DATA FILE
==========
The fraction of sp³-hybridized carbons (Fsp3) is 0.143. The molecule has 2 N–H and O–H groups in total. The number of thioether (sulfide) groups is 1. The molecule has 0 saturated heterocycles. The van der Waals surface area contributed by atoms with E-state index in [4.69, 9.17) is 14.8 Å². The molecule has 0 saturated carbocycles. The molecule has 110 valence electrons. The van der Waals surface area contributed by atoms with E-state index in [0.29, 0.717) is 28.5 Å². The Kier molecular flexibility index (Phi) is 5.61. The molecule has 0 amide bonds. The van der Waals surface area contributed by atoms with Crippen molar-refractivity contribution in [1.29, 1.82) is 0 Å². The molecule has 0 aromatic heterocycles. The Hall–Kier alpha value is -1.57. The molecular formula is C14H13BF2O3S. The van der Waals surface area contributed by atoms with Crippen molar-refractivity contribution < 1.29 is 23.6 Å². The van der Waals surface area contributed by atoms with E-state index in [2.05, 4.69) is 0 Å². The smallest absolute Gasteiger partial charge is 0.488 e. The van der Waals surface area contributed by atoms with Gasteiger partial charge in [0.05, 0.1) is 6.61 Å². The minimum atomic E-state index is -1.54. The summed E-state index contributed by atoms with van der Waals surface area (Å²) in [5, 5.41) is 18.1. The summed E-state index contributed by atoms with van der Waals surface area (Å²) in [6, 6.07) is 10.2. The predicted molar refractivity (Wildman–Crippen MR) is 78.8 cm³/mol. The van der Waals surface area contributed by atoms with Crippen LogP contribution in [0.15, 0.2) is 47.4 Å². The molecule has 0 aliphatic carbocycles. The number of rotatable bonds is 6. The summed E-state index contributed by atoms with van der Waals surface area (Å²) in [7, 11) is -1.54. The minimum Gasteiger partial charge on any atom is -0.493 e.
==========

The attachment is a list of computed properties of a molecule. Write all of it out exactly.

The fraction of sp³-hybridized carbons (Fsp3) is 0.143. The molecule has 2 N–H and O–H groups in total. The number of thioether (sulfide) groups is 1. The molecule has 0 saturated heterocycles. The van der Waals surface area contributed by atoms with E-state index in [4.69, 9.17) is 14.8 Å². The molecule has 0 saturated carbocycles. The molecule has 110 valence electrons. The van der Waals surface area contributed by atoms with E-state index in [0.29, 0.717) is 28.5 Å². The Kier molecular flexibility index (Phi) is 5.61. The molecule has 0 amide bonds. The van der Waals surface area contributed by atoms with Crippen molar-refractivity contribution in [1.29, 1.82) is 0 Å². The molecule has 0 aromatic heterocycles. The Hall–Kier alpha value is -1.57. The molecular formula is C14H13BF2O3S. The van der Waals surface area contributed by atoms with Crippen molar-refractivity contribution < 1.29 is 23.6 Å². The van der Waals surface area contributed by atoms with E-state index in [2.05, 4.69) is 0 Å². The smallest absolute Gasteiger partial charge is 0.488 e. The van der Waals surface area contributed by atoms with Gasteiger partial charge in [0.05, 0.1) is 6.61 Å². The minimum atomic E-state index is -1.54. The summed E-state index contributed by atoms with van der Waals surface area (Å²) in [5, 5.41) is 18.1. The summed E-state index contributed by atoms with van der Waals surface area (Å²) in [6, 6.07) is 10.2. The predicted molar refractivity (Wildman–Crippen MR) is 78.8 cm³/mol. The van der Waals surface area contributed by atoms with Crippen LogP contribution in [0.15, 0.2) is 47.4 Å². The molecule has 0 aliphatic carbocycles. The number of rotatable bonds is 6. The summed E-state index contributed by atoms with van der Waals surface area (Å²) in [7, 11) is -1.54. The minimum Gasteiger partial charge on any atom is -0.493 e.